When choosing an accountant, there are obvious factors that you’ll take into consideration. Of course you’ll want someone who is completely trustworthy and highly competent, but one area you may not think of straight away is whether your accountant is someone whose methods are stuck in the past. A good accountancy firm will be open to adapting their practices in order to keep up with modern business practices. Here’s a rundown of five things to look out in an accountant who is ready for the world of tomorrow. Continue reading →
Hand writing the text: Whats Your Plan for Retirement?
When retirement is decades away, it’s understandable that many people near the start of their working lives don’t give a lot of thought to exactly how much of a difference the amount they pay into their pension will make when they finally come round to needing it. Increasing your pension contribution by 1% might sound so small as to be insignificant, making it tempting to choose to enjoy more of your hard-earned money today rather than putting a little more of it away for years to come. But is that really the case? What difference would putting an extra 1% into your pension actually make?
If you’re an investor, it’s likely that you’ll have heard discussions or read reports around the arrival of Mifid II. It’s just as likely that you won’t have had much idea of what Mifid II is or how it might affect you and your investments. Continue reading →
Recent research has revealed that almost one in five people (18%) in their 50s and 60s are failing to save anything towards their retirement thanks to the rising cost of living and stalling wage growth. Described as a ‘mid-life savings crisis’, it means that millions of people close to retirement age are unaware of how much they will need to pay into their pension pot in order to live comfortably once they finish working. Continue reading →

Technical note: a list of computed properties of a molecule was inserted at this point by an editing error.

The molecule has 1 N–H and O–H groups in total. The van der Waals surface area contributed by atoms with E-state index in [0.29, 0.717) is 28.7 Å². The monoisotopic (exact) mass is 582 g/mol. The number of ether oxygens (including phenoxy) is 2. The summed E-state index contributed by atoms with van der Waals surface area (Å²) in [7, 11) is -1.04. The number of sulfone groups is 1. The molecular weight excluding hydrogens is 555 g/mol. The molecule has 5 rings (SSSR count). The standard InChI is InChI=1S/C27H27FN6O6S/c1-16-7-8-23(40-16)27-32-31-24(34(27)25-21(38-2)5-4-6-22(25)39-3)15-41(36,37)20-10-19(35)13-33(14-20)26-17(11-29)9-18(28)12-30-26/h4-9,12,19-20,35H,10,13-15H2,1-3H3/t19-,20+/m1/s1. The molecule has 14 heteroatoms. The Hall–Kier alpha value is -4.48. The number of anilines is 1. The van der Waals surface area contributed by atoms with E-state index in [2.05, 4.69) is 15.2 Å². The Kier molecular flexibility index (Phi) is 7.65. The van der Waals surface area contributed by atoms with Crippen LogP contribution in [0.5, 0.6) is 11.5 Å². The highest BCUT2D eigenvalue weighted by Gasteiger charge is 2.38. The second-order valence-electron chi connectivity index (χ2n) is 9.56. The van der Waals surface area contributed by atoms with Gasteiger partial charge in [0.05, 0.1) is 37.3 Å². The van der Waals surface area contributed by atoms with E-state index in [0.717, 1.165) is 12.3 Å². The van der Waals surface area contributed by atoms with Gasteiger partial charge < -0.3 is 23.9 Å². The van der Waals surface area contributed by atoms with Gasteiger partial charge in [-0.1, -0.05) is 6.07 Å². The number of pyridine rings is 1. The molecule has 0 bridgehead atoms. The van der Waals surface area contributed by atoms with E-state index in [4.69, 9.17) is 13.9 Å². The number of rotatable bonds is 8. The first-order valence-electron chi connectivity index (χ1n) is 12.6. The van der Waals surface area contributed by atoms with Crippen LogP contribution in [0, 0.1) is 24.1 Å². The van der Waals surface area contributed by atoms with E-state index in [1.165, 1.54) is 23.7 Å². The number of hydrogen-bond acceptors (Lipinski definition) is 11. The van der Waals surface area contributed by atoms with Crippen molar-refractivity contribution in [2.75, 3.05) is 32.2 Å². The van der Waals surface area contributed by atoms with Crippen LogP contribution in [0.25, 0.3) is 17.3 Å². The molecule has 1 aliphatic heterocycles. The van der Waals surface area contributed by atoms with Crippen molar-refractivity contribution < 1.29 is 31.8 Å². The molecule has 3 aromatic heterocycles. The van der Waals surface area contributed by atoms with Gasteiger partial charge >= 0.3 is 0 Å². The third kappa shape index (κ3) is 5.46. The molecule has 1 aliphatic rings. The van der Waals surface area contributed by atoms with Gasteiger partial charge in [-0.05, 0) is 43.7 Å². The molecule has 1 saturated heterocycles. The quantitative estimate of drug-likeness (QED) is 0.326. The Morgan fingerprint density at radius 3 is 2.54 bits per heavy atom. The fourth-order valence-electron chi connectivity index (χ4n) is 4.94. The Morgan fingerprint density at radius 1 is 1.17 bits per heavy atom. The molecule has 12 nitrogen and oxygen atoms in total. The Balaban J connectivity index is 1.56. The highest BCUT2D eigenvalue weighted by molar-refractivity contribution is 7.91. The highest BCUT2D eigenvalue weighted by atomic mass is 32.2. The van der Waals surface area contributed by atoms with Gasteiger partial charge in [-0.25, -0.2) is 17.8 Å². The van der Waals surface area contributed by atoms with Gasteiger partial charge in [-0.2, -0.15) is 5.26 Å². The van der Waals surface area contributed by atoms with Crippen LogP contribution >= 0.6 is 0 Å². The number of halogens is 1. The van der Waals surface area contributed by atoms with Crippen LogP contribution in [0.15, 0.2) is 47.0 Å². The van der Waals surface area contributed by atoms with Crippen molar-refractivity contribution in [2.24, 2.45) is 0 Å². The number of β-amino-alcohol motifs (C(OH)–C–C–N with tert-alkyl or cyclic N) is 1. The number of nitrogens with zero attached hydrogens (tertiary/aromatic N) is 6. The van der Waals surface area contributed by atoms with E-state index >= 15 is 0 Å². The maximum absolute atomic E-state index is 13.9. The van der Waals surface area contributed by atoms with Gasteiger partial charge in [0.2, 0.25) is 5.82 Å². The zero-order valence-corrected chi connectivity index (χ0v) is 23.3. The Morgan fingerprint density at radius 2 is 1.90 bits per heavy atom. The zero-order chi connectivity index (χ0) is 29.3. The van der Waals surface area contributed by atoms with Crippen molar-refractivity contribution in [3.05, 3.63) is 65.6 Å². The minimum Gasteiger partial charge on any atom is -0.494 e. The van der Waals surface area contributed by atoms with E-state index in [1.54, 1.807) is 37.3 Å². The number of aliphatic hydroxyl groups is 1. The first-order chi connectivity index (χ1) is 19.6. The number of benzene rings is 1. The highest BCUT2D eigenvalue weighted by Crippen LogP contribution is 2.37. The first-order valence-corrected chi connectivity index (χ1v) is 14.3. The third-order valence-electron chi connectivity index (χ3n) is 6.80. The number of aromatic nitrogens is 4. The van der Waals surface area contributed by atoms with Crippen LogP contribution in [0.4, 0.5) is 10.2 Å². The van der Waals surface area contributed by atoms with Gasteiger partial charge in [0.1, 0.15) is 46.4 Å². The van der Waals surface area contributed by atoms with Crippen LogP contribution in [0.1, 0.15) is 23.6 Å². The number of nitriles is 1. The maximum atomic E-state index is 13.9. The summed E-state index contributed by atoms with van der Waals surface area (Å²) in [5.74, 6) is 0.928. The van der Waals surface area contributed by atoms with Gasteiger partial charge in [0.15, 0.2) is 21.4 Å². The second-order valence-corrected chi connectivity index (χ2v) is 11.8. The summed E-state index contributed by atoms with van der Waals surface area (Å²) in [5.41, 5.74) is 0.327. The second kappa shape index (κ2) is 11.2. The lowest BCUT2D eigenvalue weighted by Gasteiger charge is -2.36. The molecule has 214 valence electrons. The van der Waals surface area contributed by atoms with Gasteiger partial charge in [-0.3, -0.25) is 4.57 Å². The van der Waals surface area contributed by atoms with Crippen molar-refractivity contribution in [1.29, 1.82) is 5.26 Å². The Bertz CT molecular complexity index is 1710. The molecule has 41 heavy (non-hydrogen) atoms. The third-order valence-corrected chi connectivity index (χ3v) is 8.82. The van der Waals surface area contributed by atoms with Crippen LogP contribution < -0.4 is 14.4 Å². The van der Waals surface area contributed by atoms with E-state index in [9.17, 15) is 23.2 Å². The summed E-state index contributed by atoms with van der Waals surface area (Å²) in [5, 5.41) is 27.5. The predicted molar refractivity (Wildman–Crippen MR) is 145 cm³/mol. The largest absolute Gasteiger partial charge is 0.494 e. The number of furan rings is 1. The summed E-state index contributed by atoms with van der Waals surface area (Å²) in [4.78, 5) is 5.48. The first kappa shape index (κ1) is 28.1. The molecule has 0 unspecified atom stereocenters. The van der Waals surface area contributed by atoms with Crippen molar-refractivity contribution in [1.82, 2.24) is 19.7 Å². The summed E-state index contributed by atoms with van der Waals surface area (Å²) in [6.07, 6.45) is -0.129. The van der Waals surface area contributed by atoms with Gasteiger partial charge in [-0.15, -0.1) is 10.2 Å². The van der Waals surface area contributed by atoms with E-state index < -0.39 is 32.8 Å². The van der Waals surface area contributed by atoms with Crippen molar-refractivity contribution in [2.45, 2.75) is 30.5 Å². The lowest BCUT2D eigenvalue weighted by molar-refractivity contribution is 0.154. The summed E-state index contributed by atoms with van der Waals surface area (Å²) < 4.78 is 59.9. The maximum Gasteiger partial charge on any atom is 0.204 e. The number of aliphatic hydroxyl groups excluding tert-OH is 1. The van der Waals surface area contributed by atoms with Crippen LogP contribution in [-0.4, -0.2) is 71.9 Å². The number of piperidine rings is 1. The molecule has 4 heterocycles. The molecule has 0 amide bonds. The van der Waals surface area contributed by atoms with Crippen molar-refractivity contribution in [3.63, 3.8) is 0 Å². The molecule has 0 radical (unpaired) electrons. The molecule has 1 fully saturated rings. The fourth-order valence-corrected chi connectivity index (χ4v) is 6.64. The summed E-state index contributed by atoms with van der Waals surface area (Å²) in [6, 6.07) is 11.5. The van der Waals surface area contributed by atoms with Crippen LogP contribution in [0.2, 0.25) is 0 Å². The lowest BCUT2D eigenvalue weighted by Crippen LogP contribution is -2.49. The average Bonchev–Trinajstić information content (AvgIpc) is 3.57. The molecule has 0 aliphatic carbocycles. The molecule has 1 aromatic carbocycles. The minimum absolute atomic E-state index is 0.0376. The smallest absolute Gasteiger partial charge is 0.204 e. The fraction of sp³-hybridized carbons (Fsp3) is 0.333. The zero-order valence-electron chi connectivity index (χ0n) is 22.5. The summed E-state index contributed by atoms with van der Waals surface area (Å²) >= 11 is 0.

Thanks to the ‘breakthrough’ deal struck in early December last year by Prime Minister Theresa May with the EU, we now know that there will not be a ‘hard border’ with Ireland, that the rights of both EU citizens in the UK and UK citizens in the EU will be protected, and that the ‘divorce bill’ figure will be somewhere between £35 billion and £39 billion. Since before the EU referendum result was known at the end of June 2016, the ‘divorce bill’ – the money the UK will need to pay to the EU as a result of Brexit to cover its financial liabilities – has been a hot topic of debate. Continue reading →
Another year seems to have flown by in the space of about five months. December, in particular, seemed to go past in a blur.
It was, however, the month when some progress was – finally – made in the Brexit negotiations. It was also the month when Scotland used its tax-raising powers to increase income tax, when Germany worried about Chinese spies using fake LinkedIn profiles and when yet more sanctions were heaped on the North Korean regime – which were predictably condemned as an ‘act of war’. Continue reading →
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